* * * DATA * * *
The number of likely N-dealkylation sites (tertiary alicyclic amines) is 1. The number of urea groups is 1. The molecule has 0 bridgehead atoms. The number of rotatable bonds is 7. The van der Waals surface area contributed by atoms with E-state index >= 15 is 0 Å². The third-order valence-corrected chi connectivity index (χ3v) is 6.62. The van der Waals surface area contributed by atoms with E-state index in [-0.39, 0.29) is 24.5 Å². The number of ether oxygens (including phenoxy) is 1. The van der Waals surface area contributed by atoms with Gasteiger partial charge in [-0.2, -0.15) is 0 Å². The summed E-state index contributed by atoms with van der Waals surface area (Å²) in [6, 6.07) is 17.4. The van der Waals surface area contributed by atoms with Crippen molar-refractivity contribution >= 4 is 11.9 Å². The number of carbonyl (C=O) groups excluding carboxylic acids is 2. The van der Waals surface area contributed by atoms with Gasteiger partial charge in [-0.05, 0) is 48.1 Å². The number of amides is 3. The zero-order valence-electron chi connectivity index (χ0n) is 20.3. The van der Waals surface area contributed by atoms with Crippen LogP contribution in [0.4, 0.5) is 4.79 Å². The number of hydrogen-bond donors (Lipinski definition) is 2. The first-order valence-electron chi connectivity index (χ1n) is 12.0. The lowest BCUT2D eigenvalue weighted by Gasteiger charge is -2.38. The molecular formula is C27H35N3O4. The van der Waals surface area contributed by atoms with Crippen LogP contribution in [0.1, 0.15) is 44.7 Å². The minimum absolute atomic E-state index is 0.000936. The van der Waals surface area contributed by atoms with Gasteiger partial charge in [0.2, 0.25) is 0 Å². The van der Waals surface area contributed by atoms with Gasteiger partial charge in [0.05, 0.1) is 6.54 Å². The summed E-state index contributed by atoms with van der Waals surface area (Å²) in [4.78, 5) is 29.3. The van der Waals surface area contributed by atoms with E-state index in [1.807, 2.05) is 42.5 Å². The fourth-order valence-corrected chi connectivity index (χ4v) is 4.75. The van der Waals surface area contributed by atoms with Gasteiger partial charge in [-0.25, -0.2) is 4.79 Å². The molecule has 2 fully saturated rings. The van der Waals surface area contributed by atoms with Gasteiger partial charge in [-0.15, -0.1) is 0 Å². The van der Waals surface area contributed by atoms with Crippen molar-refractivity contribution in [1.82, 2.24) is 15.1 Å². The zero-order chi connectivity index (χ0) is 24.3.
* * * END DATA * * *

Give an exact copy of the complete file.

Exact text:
The number of likely N-dealkylation sites (tertiary alicyclic amines) is 1. The number of urea groups is 1. The molecule has 0 bridgehead atoms. The number of rotatable bonds is 7. The van der Waals surface area contributed by atoms with E-state index >= 15 is 0 Å². The third-order valence-corrected chi connectivity index (χ3v) is 6.62. The van der Waals surface area contributed by atoms with E-state index in [-0.39, 0.29) is 24.5 Å². The number of ether oxygens (including phenoxy) is 1. The van der Waals surface area contributed by atoms with Gasteiger partial charge in [-0.2, -0.15) is 0 Å². The summed E-state index contributed by atoms with van der Waals surface area (Å²) in [6, 6.07) is 17.4. The van der Waals surface area contributed by atoms with Crippen molar-refractivity contribution >= 4 is 11.9 Å². The number of carbonyl (C=O) groups excluding carboxylic acids is 2. The van der Waals surface area contributed by atoms with Gasteiger partial charge in [-0.05, 0) is 48.1 Å². The number of amides is 3. The zero-order valence-electron chi connectivity index (χ0n) is 20.3. The van der Waals surface area contributed by atoms with Crippen LogP contribution in [0.4, 0.5) is 4.79 Å². The number of hydrogen-bond donors (Lipinski definition) is 2. The first-order valence-electron chi connectivity index (χ1n) is 12.0. The lowest BCUT2D eigenvalue weighted by Gasteiger charge is -2.38. The molecular formula is C27H35N3O4. The van der Waals surface area contributed by atoms with Crippen LogP contribution in [0.1, 0.15) is 44.7 Å². The minimum absolute atomic E-state index is 0.000936. The van der Waals surface area contributed by atoms with Gasteiger partial charge in [0.2, 0.25) is 0 Å². The van der Waals surface area contributed by atoms with Gasteiger partial charge in [0.05, 0.1) is 6.54 Å². The summed E-state index contributed by atoms with van der Waals surface area (Å²) in [4.78, 5) is 29.3. The van der Waals surface area contributed by atoms with E-state index in [1.807, 2.05) is 42.5 Å². The fourth-order valence-corrected chi connectivity index (χ4v) is 4.75. The van der Waals surface area contributed by atoms with Gasteiger partial charge in [-0.25, -0.2) is 4.79 Å². The molecule has 2 fully saturated rings. The van der Waals surface area contributed by atoms with Gasteiger partial charge in [-0.15, -0.1) is 0 Å². The van der Waals surface area contributed by atoms with Crippen molar-refractivity contribution in [1.82, 2.24) is 15.1 Å². The zero-order chi connectivity index (χ0) is 24.3.